On October 13th 2011, the UK Advisory Council on the Misuse of Drugs (ACMD) recommended decriminalization of drugs (including all illicit drugs) to reduce legal costs and enter the offenders into a program of prevention and education instead of court proceedings and prison.
The role of the ACMD is to advise the government on its policy on drugs and addictive substances.
The committee is composed of experts whose purpose is to give scientific advice on drug abuse and allow the government to make informed decisions, without having specialist knowledge in this particular area. Unfortunately seems that the opinion of this council is considered by the Home Office only when it suits their policies (in 2009 the Board Director of the ACMD, Professor David Nutt, was sacked for his criticism of the Government’s policy on cannabis).
The response of the Home Secretary, Theresa May, was swift and dismissive. The government will not give a “green light” to use drugs because they “destroy lives and cause unspeakable misery.”
Aside from the fact that the ACMD never suggested giving a green light to use drugs, quite the opposite, the second part of the remark is surprising.
Cannabis is many times less dangerous than alcohol
Alcohol consumption in the UK is 13,4 litres of pure alcohol per person per year. 13,4L of pure alcohol is approximately 670 pints, per person every year. Knowing that this is an average, this indicates that some of the population do not drink at all, and others drink excessively, abusing themselves and putting their lives and families at risk. The government condones the legal status of alcohol, despite the fact that alcohol destroys lives and causes unspeakable misery with far more effectiveness than (for example) cannabis.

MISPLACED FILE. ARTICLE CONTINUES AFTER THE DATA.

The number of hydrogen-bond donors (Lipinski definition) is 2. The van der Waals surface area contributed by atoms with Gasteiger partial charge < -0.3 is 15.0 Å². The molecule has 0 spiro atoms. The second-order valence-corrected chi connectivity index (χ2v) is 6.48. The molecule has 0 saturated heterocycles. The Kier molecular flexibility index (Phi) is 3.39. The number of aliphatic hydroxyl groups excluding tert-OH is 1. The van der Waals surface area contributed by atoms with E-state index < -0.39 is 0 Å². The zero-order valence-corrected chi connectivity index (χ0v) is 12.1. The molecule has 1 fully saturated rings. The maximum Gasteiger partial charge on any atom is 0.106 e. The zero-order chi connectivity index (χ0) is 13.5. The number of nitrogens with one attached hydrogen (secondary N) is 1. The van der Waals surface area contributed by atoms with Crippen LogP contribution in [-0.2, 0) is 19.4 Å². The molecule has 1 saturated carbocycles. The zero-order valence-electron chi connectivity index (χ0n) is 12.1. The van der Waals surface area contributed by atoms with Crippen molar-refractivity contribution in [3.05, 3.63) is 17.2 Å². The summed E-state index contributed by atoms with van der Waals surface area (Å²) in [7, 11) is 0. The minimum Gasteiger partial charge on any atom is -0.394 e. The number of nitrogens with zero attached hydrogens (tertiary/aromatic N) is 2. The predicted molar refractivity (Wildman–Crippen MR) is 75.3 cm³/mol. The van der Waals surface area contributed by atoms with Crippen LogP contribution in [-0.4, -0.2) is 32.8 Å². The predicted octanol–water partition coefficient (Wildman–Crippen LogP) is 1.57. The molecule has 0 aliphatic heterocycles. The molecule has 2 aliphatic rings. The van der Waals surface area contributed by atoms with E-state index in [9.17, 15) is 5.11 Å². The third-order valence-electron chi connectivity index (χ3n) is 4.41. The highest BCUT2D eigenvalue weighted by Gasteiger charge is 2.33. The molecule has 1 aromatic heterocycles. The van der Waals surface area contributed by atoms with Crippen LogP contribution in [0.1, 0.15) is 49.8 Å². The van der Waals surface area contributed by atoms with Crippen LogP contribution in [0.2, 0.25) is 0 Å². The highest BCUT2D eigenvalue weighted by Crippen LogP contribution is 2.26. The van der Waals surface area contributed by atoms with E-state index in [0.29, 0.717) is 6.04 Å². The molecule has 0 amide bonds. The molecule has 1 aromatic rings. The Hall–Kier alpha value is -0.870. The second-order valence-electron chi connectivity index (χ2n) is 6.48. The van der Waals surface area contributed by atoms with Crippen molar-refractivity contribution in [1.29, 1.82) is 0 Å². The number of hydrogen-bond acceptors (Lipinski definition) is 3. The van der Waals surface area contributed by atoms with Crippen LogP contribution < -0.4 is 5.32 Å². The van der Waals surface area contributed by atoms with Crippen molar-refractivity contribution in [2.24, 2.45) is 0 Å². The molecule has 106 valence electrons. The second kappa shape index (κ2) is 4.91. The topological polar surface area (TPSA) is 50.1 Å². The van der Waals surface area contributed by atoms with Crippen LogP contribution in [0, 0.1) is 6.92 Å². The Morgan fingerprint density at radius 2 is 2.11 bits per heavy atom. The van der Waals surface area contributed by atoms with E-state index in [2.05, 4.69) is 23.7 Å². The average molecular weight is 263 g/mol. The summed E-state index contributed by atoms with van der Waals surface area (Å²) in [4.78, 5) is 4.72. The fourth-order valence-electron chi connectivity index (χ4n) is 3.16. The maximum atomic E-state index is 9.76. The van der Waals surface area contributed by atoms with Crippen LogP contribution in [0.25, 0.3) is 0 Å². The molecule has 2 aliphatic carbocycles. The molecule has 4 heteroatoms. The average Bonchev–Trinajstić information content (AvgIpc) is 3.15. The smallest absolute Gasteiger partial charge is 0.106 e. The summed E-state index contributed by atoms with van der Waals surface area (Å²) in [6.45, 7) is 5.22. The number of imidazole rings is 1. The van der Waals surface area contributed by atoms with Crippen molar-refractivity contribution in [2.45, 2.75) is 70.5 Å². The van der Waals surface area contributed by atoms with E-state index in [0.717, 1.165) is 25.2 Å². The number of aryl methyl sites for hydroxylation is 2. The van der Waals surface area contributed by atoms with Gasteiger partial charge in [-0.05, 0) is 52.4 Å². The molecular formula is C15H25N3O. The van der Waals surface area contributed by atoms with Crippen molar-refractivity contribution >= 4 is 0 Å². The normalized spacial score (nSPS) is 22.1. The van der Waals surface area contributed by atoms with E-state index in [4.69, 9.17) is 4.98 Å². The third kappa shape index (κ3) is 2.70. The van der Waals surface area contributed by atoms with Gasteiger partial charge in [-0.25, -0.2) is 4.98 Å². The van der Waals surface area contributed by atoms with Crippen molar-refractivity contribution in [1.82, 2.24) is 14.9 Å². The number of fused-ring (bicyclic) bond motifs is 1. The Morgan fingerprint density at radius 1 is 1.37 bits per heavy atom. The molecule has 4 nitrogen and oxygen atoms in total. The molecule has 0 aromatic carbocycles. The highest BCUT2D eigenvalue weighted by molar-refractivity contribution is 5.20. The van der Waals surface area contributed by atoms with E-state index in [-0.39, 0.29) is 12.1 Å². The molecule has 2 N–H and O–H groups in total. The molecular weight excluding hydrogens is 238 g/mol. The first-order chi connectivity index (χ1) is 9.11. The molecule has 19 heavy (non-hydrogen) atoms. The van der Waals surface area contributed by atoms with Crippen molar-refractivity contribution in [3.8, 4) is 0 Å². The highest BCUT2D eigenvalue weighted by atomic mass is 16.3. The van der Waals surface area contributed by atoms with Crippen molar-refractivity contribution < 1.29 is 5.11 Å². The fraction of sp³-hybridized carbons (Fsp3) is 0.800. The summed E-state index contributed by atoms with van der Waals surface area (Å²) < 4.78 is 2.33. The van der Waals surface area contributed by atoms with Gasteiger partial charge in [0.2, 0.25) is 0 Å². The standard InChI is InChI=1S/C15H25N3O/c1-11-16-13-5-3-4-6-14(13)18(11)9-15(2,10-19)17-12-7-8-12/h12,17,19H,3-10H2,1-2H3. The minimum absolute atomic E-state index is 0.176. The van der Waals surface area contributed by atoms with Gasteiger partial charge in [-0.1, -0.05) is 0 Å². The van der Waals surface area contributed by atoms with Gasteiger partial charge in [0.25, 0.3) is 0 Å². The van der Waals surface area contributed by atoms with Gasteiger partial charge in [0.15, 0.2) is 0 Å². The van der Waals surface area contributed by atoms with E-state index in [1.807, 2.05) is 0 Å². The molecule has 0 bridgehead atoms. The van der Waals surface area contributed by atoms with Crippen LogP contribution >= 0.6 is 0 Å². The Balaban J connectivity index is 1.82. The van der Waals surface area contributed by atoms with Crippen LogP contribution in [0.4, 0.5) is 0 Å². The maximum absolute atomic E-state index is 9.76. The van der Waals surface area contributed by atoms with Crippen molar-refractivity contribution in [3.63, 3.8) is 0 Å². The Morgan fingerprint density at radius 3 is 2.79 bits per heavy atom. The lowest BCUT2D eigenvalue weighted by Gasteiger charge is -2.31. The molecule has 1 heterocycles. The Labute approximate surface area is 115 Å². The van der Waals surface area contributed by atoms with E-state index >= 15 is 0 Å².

If the arguments of the minister are sincere, the problem of alcohol consumption should also be addressed as it is in many ways comparable to an illegal class A or B drug: it is addictive, toxic enough to kill in high doses, and social use ranges from occasional and casual to excessive abuse. Yet the government trusts people to regulate their own behaviour regarding alcohol, and the populace would be for the most part outraged if this right was taken away from them.
The scientific argument for the decriminalization of all illicit drugs is that such an action would serve the population by reducing the risks of use, by cutting exorbitant spending and often unnecessary legal costs to the taxpayers, and allowing the police and judges to focus on the most serious crimes.
If alcohol is not a concern for the British Government, there is no reason to refute an expert opinion that suggests applying the same principles to other substances which are not necessarily more dangerous. To sell alcohol in a supermarket is not a green light for alcoholism, so why treat other drugs differently?